By Gooey Rabinski

Labeled by gardeners as the most common–and potentially costly–threat facing modern cannabis cultivation is the common mite. Indoor or out (they are especially troublesome in greenhouses), the problem is the same: Mites are ever-ready to pounce on your pot plants.

The extreme commonality of mites in cannabis gardens means that all cultivators and farmers must be ever vigilant. The goal is to stop any threat before significant damage is caused to one’s harvest–along with decreased production volumes.

In gardens suffering an existing infestation, the sole option is obviously an eradication strategy that preserves as many plants as possible.


Mites typically appear during hot, dry conditions. Infestations advance quickly, often taking cultivators by surprise. Unfortunately, abundant use of synthetic fertilizers has killed many of the natural predators of mites.

Their extremely small size makes mites difficult to detect during casual garden inspections. A magnifying glass or jeweler’s loupe is necessary to properly detect this microscopic menace, especially smaller species.

The most common variety, the spider mite, damages plants by piercing leaf tissue and feeding on fluids and resin. Evidence of feeding includes leaves featuring light yellow spots which, if untreated, will turn fully yellow or brown and fall from the plant.

A fine webbing on plants indicates a large colony of spider mites and a severe infestation. Routine inspections, if performed thoroughly, are an opportunity to detect these pests before they wreak extensive damage. Unfortunately, the much smaller russet mite leaves no such webbing, making it significantly more difficult to detect.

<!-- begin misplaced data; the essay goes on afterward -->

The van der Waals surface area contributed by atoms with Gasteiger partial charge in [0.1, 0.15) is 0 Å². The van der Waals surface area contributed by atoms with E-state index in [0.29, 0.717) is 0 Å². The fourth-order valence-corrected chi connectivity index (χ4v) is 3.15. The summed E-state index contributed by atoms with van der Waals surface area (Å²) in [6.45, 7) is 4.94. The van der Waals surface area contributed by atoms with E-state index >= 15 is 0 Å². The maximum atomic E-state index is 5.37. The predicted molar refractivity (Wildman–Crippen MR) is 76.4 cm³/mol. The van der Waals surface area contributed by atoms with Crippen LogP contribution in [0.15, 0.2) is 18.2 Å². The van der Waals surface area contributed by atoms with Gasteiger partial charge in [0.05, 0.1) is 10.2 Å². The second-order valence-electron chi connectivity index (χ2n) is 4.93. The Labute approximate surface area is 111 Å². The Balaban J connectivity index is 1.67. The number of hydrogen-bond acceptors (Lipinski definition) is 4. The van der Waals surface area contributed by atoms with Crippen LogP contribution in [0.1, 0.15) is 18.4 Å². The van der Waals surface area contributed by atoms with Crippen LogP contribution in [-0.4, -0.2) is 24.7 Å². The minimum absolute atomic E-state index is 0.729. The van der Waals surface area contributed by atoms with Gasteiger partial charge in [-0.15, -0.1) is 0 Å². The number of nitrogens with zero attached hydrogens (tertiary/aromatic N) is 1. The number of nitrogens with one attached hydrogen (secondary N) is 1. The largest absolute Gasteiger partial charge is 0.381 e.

Any cannabis cultivator will eventually encounter a mite infestation of one severity or another. When evidence of mites is first detected, quick action is necessary to prevent rapid expansion.

Novice farmers, at the first sign of an infestation, often panic and are tempted to apply synthetic pesticides to their plants. Unfortunately, this approach can be counter- productive for multiple reasons.

First, synthetic pesticides kill beneficial predator insects, meaning they can, ironically, result in the spread of an infestation. Second, mites have shown a tendency to develop a quick resistance to many common pesticides. Thus, the best approach to the treatment of mites is one involving organic methods.

One strategy for heavy mite infestations is the use of a soap spray or an organic pesticide to decrease the mite population–after which predator insects are employed to fully rid the garden of intruders. Predator bugs offer the additional benefit of helping prevent future infestations.


Mite infestation can occur from many sources, including unsealed grow rooms, human clothing, pets, and even dirty equipment. Ensuring the cleanliness of grow environments and greenhouses–and those working in them–is important to minimizing a garden’s exposure to attack.

In addition to cleanliness, one of the most effective means by which to prevent mite attacks is the introduction of predatory insects. These include praying mantises, ladybugs (which also munch on aphids, another common pest to cannabis plants), and predatory mites (like the persimilis variety, which gorges on spider mites).

Among the most effective commercially available predator varieties is the western predatory mite, which is most helpful in dry, hot conditions. The western predatory mite, including similar species, are advantageous because they do not feed on cannabis plants; if damaging mites aren’t available for a quick meal, it will either die or migrate to another food source.